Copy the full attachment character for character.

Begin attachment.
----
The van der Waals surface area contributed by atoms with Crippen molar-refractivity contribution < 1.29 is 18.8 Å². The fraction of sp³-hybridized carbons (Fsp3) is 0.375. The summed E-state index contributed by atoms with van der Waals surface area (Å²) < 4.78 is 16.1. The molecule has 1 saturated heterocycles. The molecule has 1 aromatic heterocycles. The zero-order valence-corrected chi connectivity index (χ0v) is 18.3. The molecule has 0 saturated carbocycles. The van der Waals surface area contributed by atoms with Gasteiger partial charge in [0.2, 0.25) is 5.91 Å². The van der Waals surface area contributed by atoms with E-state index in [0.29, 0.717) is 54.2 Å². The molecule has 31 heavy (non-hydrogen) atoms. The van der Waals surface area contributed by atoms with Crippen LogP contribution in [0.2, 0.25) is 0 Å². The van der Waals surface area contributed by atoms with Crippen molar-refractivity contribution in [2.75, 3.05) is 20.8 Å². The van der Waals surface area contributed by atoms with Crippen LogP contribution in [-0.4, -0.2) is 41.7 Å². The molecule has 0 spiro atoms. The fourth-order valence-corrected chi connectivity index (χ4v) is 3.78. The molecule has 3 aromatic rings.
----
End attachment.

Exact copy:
The van der Waals surface area contributed by atoms with Crippen molar-refractivity contribution < 1.29 is 18.8 Å². The fraction of sp³-hybridized carbons (Fsp3) is 0.375. The summed E-state index contributed by atoms with van der Waals surface area (Å²) < 4.78 is 16.1. The molecule has 1 saturated heterocycles. The molecule has 1 aromatic heterocycles. The zero-order valence-corrected chi connectivity index (χ0v) is 18.3. The molecule has 0 saturated carbocycles. The van der Waals surface area contributed by atoms with Gasteiger partial charge in [0.2, 0.25) is 5.91 Å². The van der Waals surface area contributed by atoms with E-state index in [0.29, 0.717) is 54.2 Å². The molecule has 31 heavy (non-hydrogen) atoms. The van der Waals surface area contributed by atoms with Crippen LogP contribution in [0.2, 0.25) is 0 Å². The van der Waals surface area contributed by atoms with Crippen molar-refractivity contribution in [2.75, 3.05) is 20.8 Å². The van der Waals surface area contributed by atoms with Crippen LogP contribution in [-0.4, -0.2) is 41.7 Å². The molecule has 0 spiro atoms. The fourth-order valence-corrected chi connectivity index (χ4v) is 3.78. The molecule has 3 aromatic rings.